Fortnight of Fright | Book vs Movie: The Ring

Fortnight of Fright

Believe it or not, friends, but I’m not one for scary movies. I know. Hosting a Halloween event over here. But it’s true: they’re just not my favorites, and definitely not a go-to when I’m looking for something to watch. Alas.

Good thing we have Erin from Bluestocking Bookworm to handle this for us! And because we’re all book nerds at heart here, she’s comparing a scary movie to its book version. Excellent! Just let me know when I should cover my eyes, k?

I had originally planned to compare three horror books against their movie counterparts for this post, but Netflix decided to be a bum and pull two of the three movies I was planning on reviewing RIGHT BEFORE Halloween. So I had to modify a little.

Here there be spoilers for the original (translated) book and the first American version of The Ring movie.

The Book

Book cover The Ring

Ring by Koji Suzuki | 282 pages | Published: 1991 (2004 in English) 

I was expecting a lot more from Ring by Koji Suzuki. As a horror fan, I tend to gravitate to scary books, especially around Halloween. This one came highly recommended, and while I enjoyed it, I didn’t love it.

What I did like was that the characters do a lot of research about the tape in order to find out who made it and what they need to do to escape the curse of dying after watching it. The novel is fairly atmospheric and abstract, and tackles the ever-present issue of science versus the paranormal.

The story is meandering and the impact of the tape itself was lacking. However, if you are interested at all in the source material behind the movie, I do encourage you to read it.

Some trigger warnings for you if you are interested in the book: There is a fair bit of rape that happens in the book, and goes unchecked. The main antagonist is vilified for being intersex. And there is a lot of casual sexism.

The Movie

Ring movie

The Ring | Directed by Gore Verbinski | Released 2002 

This was the second time I watched this movie. The first time was when it was released 15 years ago. Just let that sink in for a moment. This movie is 15 years old. And I remembered it being pretty scary to me. A fun little fact: my husband would not be in the same room as me while I watched this movie.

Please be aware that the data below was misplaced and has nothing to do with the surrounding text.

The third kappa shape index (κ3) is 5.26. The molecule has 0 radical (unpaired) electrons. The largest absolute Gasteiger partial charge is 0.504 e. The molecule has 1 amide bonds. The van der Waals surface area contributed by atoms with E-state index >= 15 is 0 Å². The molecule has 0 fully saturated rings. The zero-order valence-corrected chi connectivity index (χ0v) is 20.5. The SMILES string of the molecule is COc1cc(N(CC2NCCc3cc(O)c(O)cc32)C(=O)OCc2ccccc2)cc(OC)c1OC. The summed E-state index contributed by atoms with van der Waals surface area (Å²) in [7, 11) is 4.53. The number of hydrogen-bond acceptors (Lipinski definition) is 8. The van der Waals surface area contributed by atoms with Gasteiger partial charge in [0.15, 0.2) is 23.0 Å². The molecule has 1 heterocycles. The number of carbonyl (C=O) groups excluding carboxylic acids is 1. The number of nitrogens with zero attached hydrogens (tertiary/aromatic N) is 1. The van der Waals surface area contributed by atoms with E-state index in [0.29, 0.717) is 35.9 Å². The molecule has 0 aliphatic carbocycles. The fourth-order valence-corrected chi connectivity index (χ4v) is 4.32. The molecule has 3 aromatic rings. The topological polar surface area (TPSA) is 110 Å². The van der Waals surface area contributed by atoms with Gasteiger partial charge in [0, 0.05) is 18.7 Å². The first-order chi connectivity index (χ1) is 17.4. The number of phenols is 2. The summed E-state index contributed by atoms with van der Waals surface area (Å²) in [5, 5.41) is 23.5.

Overall, The Ring holds up to the test of time. I can’t regard it with the same ignorance I did as a teenager, and as such, I was very acutely aware of how much they changed and how problematic the movie actually is. But that is a post for another day.

The gore in The Ring is minimal, but the cinematography and the music combine to keep the mood very tense. I really admire Naomi Watts in this role, though the rest of the cast was lacking.

Overall? If you haven’t watched any American remakes of Japanese horror films, The Ring is a good place to start. It was made in a time when gore wasn’t the be all and end all of horror movies, and jump scares were still scary. But be prepared for some unintentionally funny scenes and some unanswered questions.

Trigger warnings for: child abuse and murder, animal death, and suicide. Mild gore.

Comparison

The cast of characters in the movie version is much more likeable, save for the creepy kid who gives us most of our plot advancement. The story also seems to progress a lot more naturally in the movie versus the meandering narrative of the novel.

The movie gets rid of a lot of the triggering content of the novel, erasing the rape and the vilification of Sadako/Samara due to her being intersex. This is really refreshing, as rape is too often used as a plot device in stories featuring women. However, Samara (the Americanized version of the little girl) is still heavily coded as Japanese, and is styled to portray the Japanese version of ghosts and spirits.

The novel features smarter characters and a more abstract “killer” video. It also has an interesting idea behind why you have to copy the movie to survive that ties into epidemiology and smallpox, of all things.

If you are going for pure scare value, I recommend the 2002 film over the book. The jump scares and atmospheric-level of horror are incomparable to the novel. The novel is actually fairly true to the story of the original novel, it has just been completely Westernized. W But if you want to get the whole picture of the origins? Read the book first.

Bonus

I watched the 2017 film, Rings, as well. I got bored. It had a great twist ending, if you can wait that long, and the premise of bringing Samara’s curse into an age of instantly shared videos was potentially awesome. But ultimately, it fell victim to the same things that a lot of horror films do these days. It tried to shock you into being scared instead of focusing on actually scary things. It also falls back on tired tropes and rehashes an old plot yet again. I don’t recommend wasting time on this sequel.

The story of The Ring is based loosely on a Japanese legend about a maid named Okiku. You can learn more about her story here: https://en.wikipedia.org/wiki/Banch%C5%8D_Sarayashiki. And if that interests you, I highly recommend checking out the novels The Girl from the Well and The Suffering by Rin Chupeco.

Comments

  1. I actually didn’t even know The Ring was based on a book! Interesting. I remember watching the movie years ago… I can’t believe it’s been 15 years since it came out though! So creepy then and probably still creepy for me now lol.

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